Trevithick Surgery, UK
Title: Transient paralysis during acupuncture therapy: A case report of an adverse event
Anne Beable graduated from Bristol University (MB ChB) in 1977. She worked as an NHS General Medical Practitioner until ill-health retirement in 2007. Subsequently she developed her interest in Western Medical Acupuncture (WMA) and gained an MSc with Distinction from the University of Hertfordshire in 2012. She is an accredited member of the British Medical Acupuncture Society (BMAS). The publication of this case report in the Pubmed-indexed journal Acupuncture in Medicine was her first attempt at submitting an article for publication.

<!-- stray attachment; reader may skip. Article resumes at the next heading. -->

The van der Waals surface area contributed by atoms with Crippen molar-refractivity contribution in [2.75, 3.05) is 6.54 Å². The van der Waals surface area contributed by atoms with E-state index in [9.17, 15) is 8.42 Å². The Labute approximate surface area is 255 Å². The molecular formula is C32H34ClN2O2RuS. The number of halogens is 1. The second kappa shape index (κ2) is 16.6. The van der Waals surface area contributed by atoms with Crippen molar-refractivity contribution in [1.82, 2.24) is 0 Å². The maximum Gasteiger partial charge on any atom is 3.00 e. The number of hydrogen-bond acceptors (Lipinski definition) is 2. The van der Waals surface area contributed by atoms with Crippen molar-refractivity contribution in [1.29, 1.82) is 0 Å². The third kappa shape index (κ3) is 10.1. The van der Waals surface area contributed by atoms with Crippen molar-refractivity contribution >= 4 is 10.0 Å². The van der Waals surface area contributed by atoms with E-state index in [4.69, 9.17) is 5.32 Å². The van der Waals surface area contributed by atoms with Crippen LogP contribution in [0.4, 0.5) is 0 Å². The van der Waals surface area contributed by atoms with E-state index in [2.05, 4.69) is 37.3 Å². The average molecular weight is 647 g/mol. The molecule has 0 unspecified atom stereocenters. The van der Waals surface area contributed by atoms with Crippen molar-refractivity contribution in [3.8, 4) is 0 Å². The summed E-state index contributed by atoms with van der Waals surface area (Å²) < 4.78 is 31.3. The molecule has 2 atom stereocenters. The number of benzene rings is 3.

A patient with apparently well-controlled epilepsy had a painful musculoskeletal condition was treated successfully with two sessions of acupuncture. However, 4 hours after the first treatment and during the second, an adverse event involving impairment of consciousness occurred. The patient subsequently experienced an increased frequency of complex partial seizures resulting in the loss of his driving license. A detailed retrospective review of the past medical history indicated that the patient probably had comorbidities in the form of rapid eye movement behavior disorder and dysfunctional somatosensory/vestibular processing. Acupuncture may have triggered the adverse event via shared neurosubstrates. This adverse event raises the possible implications regarding safe acupuncture practice.